Ganga Bai, 10, in a blink of an eye, had lost her home, childhood, books, pencils, toys, and almost everything. It was a shocking moment and an unbearable loss for her. When Ganga lost her Hajo Patel school for a while, she was scared about her education, but as she and her other family members temporarily settled down in the flood relief camp, she observed a little ray of hope that she would get classes again in school.
“I want to read, write and play but my school and playground are inundated with flood water for more than four months,” Ganga says with grief. “We were helpless, my makeshift home damaged before my eyes.” She stated that her father had made it with hard work: he earned the money from farming and saved penny by penny for this home.
Pakistan is experiencing weather change patterns for the last two decades, and this year unexpectedly rainfall has hit the country. As a result, Sindh and Balochistan provinces were more affected by the disastrous floods. The Sindh government has declared 23 districts to be calamity-hit in Sindh, including district Badin.
During the flood, a group of volunteers, consisting of three friends, had established the temporary learning center (TLC) in union council Wali Mohmmad Malkani, 61 km away from the district headquarter Badin, to continue the education of climate-induced flood-affected children in Badin. Mostly these children hail from the poor and working-class families.
Ram Kolhi is a social worker and founder of this initiative, who has offered an opportunity for school less children during floods. He and his entire team had brought the children back to school.
According to the education department of Sindh, 2,500 schools have been transformed into relief camps. “It was a very difficult task but despite the hurdles, I and my friends have done it for the betterment of children, ” says Ram. “We had set up tent schools for the two months in three different spots in the area.”
Ashok Kumar son of Mano Mal, 11-year -old, studying in fifth grade, belongs to the village Nabisar Morr, Jhudo. He says, “My school was underwater since the flood had hit the village. It was not easy for me and my family to leave the village, but conditions were not in our favour,” says Kumar. “I enrolled in the tent school in Malkani and I got education with proper guidance.”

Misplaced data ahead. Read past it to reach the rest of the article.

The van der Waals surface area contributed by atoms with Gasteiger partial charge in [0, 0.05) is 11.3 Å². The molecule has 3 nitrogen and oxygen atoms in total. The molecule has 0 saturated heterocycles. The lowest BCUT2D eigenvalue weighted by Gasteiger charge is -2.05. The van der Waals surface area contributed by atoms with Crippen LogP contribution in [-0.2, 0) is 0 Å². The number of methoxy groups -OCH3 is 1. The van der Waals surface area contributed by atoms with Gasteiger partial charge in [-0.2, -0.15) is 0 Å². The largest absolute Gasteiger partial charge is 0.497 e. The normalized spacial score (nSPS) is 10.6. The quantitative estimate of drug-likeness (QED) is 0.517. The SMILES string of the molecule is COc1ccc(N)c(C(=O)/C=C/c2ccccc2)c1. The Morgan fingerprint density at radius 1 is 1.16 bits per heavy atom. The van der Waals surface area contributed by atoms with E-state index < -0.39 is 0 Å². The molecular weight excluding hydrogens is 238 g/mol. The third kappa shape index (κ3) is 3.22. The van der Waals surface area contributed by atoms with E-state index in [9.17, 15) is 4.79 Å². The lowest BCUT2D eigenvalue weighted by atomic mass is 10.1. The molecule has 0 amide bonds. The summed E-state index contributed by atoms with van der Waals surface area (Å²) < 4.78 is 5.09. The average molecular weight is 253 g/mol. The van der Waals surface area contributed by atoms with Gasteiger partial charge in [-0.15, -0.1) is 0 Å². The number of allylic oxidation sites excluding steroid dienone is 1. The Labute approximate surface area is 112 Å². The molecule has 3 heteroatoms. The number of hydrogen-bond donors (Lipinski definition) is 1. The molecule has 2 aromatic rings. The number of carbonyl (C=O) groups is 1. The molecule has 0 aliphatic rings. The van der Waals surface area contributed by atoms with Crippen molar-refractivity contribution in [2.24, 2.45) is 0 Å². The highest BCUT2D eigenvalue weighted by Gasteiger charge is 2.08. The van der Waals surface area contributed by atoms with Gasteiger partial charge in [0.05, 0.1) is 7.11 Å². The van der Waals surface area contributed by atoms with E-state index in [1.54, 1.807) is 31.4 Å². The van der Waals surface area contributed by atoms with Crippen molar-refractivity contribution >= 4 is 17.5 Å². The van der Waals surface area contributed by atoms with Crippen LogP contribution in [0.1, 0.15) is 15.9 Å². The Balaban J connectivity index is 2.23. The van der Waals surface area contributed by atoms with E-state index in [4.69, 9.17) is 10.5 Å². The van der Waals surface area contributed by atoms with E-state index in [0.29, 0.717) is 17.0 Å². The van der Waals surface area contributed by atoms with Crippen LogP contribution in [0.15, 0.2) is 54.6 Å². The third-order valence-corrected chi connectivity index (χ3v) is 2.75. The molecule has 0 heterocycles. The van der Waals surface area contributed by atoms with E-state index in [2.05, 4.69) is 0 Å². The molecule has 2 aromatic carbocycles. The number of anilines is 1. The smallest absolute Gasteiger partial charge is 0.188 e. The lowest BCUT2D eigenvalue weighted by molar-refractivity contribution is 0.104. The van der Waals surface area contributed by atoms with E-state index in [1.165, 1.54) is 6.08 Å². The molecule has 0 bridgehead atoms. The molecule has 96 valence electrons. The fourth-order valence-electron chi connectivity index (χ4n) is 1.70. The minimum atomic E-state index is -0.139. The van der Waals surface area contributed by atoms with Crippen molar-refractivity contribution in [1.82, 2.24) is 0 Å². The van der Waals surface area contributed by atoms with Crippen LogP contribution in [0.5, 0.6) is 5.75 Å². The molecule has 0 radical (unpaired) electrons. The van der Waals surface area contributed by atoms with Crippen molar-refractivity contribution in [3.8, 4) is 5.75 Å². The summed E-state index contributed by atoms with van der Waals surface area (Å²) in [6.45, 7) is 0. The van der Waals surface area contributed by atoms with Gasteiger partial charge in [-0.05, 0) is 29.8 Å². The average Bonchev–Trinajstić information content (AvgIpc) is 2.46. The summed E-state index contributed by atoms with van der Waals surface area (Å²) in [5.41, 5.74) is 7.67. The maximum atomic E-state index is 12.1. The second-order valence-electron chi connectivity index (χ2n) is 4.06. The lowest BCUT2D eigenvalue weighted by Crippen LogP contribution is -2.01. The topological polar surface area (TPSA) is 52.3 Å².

Ashok’s tent school fellow Arjun son of Nursing has been also displaced by floods. Arjun, 12, hails from near Nabisar road. He is enrolled in sixth class at the Marriyum Foundation School. However, when he left the native school along with other classmates, his dreams were drowned – but as soon as possible he got back to his education again in the tent school, and he was happy. “When I entered the tent school the first time, I was scared, because it was my first experience, I never faced such a situation before,” he says, a little smile clear on his face.
Amid the global climate crisis, flood and flood-like situations have made children the most vulnerable group on the planet. All over the world, but especially in Pakistan, children are combating the consequences of climate change and paying a huge price every year. According to UNICEF, around 16 million children have been badly affected by this year in Pakistan. Over 27 million children are at risk as unprecedented floods set records across the world.
Kolhi says that after the flood, they established four temporary learning centers (TLC) separately for both boys and girls in different areas, where relief camps were set up by the government of Sindh. He explains that one TLC was established in the villages Ameer Bux Chandio and Sadiq Chandio, where 55 and 62 students respectively were enrolled. And another one was set up in the Mubarak Khoso village, where 89 students were in primary education. Additionally, we have been successful in establishing one more tent school in the Khema Basti Hayat Khaskheli, where 80 students were exercising their education rights.